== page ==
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I Want to take my parents to Chinatown

My parents are coming to visit and love to try new places and areas. We have never eaten in Chinatown. My parents are in their mid 50"s and I know they will be picky about cleanliness. Any suggestions? Could you recommend what to eat also? I know the menu will be overwhelming the first time there
.Thank You

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  1. Are you looking for lunch (dim sum?) or dinner?

    1 Reply
    1. re: kobetobiko

      We are looking for dinner or lunch.

    2. Congee Village (there's one on Bowery in Chinatown and one on Allen that's a bit outside of Chinatown) is good. It certainly looks cleaner than some other Chinatown restaurants, and I like the food (it's the kind of menu that has pictures of the dishes). You can search the board for what people like to eat. I like the Thai-style clams, soy sauce noodles, and sauteed pea shoots.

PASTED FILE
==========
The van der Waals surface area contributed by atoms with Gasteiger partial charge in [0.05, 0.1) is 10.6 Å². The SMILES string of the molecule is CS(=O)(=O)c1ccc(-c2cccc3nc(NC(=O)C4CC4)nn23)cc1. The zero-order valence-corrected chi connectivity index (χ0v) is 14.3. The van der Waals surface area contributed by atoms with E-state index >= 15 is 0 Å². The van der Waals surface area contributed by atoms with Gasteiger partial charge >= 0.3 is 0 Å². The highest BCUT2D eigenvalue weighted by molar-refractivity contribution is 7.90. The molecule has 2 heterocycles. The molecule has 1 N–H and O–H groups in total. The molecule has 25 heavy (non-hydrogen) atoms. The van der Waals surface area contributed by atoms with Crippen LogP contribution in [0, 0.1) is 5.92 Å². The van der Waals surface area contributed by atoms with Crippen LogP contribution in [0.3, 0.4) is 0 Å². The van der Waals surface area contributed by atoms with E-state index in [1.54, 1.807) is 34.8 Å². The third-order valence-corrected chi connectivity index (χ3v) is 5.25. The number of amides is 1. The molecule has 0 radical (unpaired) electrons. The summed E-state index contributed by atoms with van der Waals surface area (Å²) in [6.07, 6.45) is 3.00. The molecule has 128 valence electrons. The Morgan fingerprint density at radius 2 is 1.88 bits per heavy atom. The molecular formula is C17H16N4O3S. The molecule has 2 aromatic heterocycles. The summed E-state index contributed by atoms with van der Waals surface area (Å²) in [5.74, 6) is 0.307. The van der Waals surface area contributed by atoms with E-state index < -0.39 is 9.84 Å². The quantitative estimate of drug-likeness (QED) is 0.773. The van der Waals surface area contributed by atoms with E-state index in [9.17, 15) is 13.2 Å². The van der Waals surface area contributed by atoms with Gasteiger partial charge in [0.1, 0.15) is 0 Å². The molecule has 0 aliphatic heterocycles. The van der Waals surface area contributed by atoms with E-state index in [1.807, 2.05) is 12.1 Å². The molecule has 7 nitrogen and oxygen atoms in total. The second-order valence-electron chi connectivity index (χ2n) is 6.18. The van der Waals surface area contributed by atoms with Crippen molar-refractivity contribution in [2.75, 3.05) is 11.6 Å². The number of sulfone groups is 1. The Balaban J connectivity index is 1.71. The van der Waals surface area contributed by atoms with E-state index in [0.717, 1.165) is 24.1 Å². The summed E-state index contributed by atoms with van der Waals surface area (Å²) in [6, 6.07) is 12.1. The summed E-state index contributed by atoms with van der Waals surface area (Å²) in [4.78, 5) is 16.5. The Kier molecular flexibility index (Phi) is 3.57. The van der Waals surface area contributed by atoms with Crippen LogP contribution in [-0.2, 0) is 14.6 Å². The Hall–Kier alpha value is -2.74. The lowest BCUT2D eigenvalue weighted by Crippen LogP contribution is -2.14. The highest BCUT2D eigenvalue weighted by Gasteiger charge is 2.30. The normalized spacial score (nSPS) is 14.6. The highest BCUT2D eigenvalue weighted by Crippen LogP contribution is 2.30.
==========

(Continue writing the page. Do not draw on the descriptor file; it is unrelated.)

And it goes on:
7 Replies
      1. re: Gluttonous Prime

        The Allen street location tastes better.

        1. re: Gluttonous Prime

          Have you been to XO Kitchen before? Always wanted to try Congee Village to see how it compared to XO Kitchen's congee...

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          I like to eats.
          http://dru.gobbl.com

          1. re: druz99

            If you're looking for good congee, I cannot recommend enough Big Wong on Mott (next to Shanghai Cafe). Better than both Congee Village (whose congee I never order at either the Bowery or the Allen street location).

            1. re: claireness

              Big Wong...thanks for the tip claireness! Will check it out this coming Sunday (congee is the best hangover remedy, btw) and share my experiences here as well as on my blog.

              --------------------------
              I like to eats.
              http://dru.gobbl.com

              1. re: claireness

                I will second Big Wong on Mott. It has better congee than any of the "Congee XXX' places, as it is more "dense" and rice flavor is more intense than the others. However, the selection of their menu is much more limited (which actually is a good thing because they are more focused and specialized in congee).